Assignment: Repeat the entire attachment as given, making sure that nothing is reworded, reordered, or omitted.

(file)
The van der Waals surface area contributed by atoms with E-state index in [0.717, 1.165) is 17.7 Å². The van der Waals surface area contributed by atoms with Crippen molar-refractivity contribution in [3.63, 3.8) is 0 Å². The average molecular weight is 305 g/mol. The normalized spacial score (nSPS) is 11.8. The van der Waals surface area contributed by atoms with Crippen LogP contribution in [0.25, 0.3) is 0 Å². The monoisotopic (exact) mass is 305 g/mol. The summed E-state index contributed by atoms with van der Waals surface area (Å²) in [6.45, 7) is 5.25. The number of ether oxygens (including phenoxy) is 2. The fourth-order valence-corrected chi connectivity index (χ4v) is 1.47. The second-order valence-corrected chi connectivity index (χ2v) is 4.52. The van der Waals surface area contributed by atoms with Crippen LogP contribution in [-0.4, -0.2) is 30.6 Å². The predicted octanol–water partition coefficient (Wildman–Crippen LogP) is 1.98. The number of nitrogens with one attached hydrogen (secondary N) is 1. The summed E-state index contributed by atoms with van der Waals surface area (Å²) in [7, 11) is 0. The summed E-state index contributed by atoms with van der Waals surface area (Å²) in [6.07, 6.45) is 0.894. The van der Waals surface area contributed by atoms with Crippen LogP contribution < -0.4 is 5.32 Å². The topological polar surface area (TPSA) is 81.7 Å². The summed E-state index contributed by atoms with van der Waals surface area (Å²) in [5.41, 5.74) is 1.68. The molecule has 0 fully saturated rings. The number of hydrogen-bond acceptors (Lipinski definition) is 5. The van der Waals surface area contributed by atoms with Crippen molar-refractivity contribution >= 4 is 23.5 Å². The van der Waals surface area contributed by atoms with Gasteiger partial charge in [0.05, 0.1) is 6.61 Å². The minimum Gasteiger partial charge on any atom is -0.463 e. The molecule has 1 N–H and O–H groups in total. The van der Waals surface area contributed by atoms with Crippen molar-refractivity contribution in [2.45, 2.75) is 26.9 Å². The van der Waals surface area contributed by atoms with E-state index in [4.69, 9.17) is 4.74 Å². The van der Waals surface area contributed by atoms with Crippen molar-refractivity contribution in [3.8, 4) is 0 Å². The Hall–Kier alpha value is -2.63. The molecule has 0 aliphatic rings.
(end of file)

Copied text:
The van der Waals surface area contributed by atoms with E-state index in [0.717, 1.165) is 17.7 Å². The van der Waals surface area contributed by atoms with Crippen molar-refractivity contribution in [3.63, 3.8) is 0 Å². The average molecular weight is 305 g/mol. The normalized spacial score (nSPS) is 11.8. The van der Waals surface area contributed by atoms with Crippen LogP contribution in [0.25, 0.3) is 0 Å². The monoisotopic (exact) mass is 305 g/mol. The summed E-state index contributed by atoms with van der Waals surface area (Å²) in [6.45, 7) is 5.25. The number of ether oxygens (including phenoxy) is 2. The fourth-order valence-corrected chi connectivity index (χ4v) is 1.47. The second-order valence-corrected chi connectivity index (χ2v) is 4.52. The van der Waals surface area contributed by atoms with Crippen LogP contribution in [-0.4, -0.2) is 30.6 Å². The predicted octanol–water partition coefficient (Wildman–Crippen LogP) is 1.98. The number of nitrogens with one attached hydrogen (secondary N) is 1. The summed E-state index contributed by atoms with van der Waals surface area (Å²) in [7, 11) is 0. The summed E-state index contributed by atoms with van der Waals surface area (Å²) in [6.07, 6.45) is 0.894. The van der Waals surface area contributed by atoms with Crippen LogP contribution < -0.4 is 5.32 Å². The topological polar surface area (TPSA) is 81.7 Å². The summed E-state index contributed by atoms with van der Waals surface area (Å²) in [5.41, 5.74) is 1.68. The molecule has 0 fully saturated rings. The number of hydrogen-bond acceptors (Lipinski definition) is 5. The van der Waals surface area contributed by atoms with Crippen molar-refractivity contribution >= 4 is 23.5 Å². The van der Waals surface area contributed by atoms with Gasteiger partial charge in [0.05, 0.1) is 6.61 Å². The minimum Gasteiger partial charge on any atom is -0.463 e. The molecule has 1 N–H and O–H groups in total. The van der Waals surface area contributed by atoms with Crippen molar-refractivity contribution in [2.45, 2.75) is 26.9 Å². The van der Waals surface area contributed by atoms with E-state index in [4.69, 9.17) is 4.74 Å². The van der Waals surface area contributed by atoms with Crippen molar-refractivity contribution in [3.8, 4) is 0 Å². The Hall–Kier alpha value is -2.63. The molecule has 0 aliphatic rings.